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The Aqueduct is a district in Civilization VI, which provides early water infrastructure. It requires Engineering, and must be placed adjacent to the City Center and either a River, Mountain, Oasis or Lake.

  • Effects:
    • Cities that do not yet have existing fresh water receive up to 6 Housing6 Housing.
    • Cities that already have existing fresh water will instead get 2 Housing6 Housing.
    • GS-Only Prevents Civ6Food Food loss during droughts.
    • GS-Only +1 Amenities6 Amenity if adjacent to a Geothermal Fissure.
    • GS-Only Military Engineers can spend a charge to complete 20% (rounding down) of an Aqueduct's production.
    • Does not depend on Citizen6 Population.
  • Restrictions:
    • Limit of one per city.

Strategy Edit

The Aqueduct is not a specialty district, meaning that you can construct it in any city which has the right conditions without subtracting from your maximum district count, as Citizen6 Population dictates.

The description of how much Housing6 Housing is gained is misleading: it does not add 6 Housing6 Housing, but rather it sets the Housing6 Housing from water to 6 if the city doesn't have fresh water. Originally, cities with no water have 2 Housing6 Housing from water, cities with coastal water have 3 Housing6 Housing, and cities with fresh water get 5 Housing6 Housing. So, in effect, the Aqueduct gives 4, 3, or 2 Housing6 Housing for a total of 6, 6, or 7, respectively.

The Aqueduct's purpose is to provide fresh water to cities which don't have it. Thus, you have the liberty to found a city not right next to a source of fresh water (River, Lake, Oasis, etc.), but up to 1 tile away from it. Later, you just construct an Aqueduct between the City Center and the fresh water source, and you will have your Housing6 Housing bonus! Mountainous regions are ideal candidates for an Aqueduct-supplied city, because you can easily supply fresh water, even though you won't have it initially.

For cities already supplied with fresh water, the Aqueduct is less useful. You will get a +2 Housing6 Housing, but you risk losing a tile which you could put to a more productive use. Still, it could be worth it, under the right circumstances.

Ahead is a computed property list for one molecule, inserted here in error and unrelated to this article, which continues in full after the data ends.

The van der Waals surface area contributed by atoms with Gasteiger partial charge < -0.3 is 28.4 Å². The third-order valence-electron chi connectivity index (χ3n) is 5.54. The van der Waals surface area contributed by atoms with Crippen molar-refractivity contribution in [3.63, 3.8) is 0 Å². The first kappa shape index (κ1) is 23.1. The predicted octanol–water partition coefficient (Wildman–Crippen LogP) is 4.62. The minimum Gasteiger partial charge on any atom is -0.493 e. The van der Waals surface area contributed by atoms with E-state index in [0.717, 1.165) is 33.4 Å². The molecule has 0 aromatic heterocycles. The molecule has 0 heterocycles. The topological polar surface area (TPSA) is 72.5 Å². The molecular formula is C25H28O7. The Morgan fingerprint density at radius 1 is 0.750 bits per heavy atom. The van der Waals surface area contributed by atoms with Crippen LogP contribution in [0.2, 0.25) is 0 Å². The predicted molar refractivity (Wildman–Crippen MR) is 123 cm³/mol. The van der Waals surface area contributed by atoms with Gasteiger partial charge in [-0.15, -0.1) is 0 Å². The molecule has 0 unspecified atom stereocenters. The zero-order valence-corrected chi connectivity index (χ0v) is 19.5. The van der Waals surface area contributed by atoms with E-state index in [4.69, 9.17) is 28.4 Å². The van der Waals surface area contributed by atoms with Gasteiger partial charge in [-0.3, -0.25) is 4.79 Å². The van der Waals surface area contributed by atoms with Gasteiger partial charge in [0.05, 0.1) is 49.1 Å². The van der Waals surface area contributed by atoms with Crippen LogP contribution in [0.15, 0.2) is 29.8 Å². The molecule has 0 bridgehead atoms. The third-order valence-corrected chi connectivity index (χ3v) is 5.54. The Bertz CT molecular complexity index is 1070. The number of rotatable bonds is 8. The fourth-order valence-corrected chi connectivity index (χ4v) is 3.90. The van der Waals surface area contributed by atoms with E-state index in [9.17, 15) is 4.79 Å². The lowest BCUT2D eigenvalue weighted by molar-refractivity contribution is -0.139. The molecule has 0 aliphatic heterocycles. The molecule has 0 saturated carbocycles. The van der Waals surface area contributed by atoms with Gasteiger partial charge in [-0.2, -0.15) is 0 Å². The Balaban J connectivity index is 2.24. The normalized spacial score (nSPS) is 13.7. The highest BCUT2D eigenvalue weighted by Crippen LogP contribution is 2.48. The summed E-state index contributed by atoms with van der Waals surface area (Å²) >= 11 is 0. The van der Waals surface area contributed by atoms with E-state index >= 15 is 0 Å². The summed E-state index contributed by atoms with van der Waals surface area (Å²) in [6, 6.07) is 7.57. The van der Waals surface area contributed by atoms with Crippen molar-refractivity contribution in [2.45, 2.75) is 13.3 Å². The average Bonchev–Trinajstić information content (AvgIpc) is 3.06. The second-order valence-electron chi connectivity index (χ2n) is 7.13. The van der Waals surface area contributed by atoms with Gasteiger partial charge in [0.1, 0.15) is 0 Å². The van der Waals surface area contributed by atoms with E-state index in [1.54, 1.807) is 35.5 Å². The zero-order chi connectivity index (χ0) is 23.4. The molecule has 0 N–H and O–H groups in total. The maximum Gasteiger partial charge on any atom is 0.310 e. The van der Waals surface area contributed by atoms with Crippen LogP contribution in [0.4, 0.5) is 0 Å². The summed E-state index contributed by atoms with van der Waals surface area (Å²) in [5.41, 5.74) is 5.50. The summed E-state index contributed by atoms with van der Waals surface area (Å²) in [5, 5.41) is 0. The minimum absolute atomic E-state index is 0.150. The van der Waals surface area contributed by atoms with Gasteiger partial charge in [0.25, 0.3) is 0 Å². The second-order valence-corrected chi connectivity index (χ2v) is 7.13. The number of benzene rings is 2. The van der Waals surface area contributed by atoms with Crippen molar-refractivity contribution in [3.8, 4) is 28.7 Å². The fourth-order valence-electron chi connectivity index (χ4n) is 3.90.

The Khmer civilization's Aqueducts provide them with an additional 3 Civ6Faith Faith and 1 Amenities6 Amenity, and also increase the Civ6Food Food output of adjacent Farms by 2. Incan Terrace Farms also benefit from having adjacent Aqueducts.

Aqueducts cannot be built from any Natural Wonder, even when they provide fresh water or look like a Mountain.

Civilopedia entryEdit

The remains of aqueducts – man-made watercourses – have been found scattered about ancient settlements around the world ... Egypt, India, Persia, Greece, Azteca, and especially across the once-Roman lands. Over 415 kilometers (about 258 miles) of aqueducts brought fresh water to the metropolis of Rome for drinking and bathing. These Roman aqueducts were marvels of engineering (considering the times) and often roofed, so also serving as bridges where they crossed ravines and waterways. Although there were some health issues involved in the design of aqueducts (notably the sometime use of lead to line them), in general a supply of relatively-clean water was a boon to any town hoping to grow into a city.

Related achievementsEdit

Steam achievement An Engineer's Dream (Civ6)
An Engineer's Dream
Have a Canal, Dam, Aqueduct, Railroad, Golden Gate Bridge, and Mountain Tunnel in a city
All of the above are related to the discipline of civil engineering, with the Military Engineer being able to contribute to all except the Golden Gate Bridge.
Steam achievement Po-tay-toes! (Civ6)
As Pachacuti, construct a Terrace Farm that is adjacent to 2 Aqueducts and 4 Mountains
A reference to Samwise Gamgee's enunciation of 'potatoes' from the 2002 Lord of the Rings: The Two Towers movie. The Inca were the first civilization in the world to cultivate potatoes.
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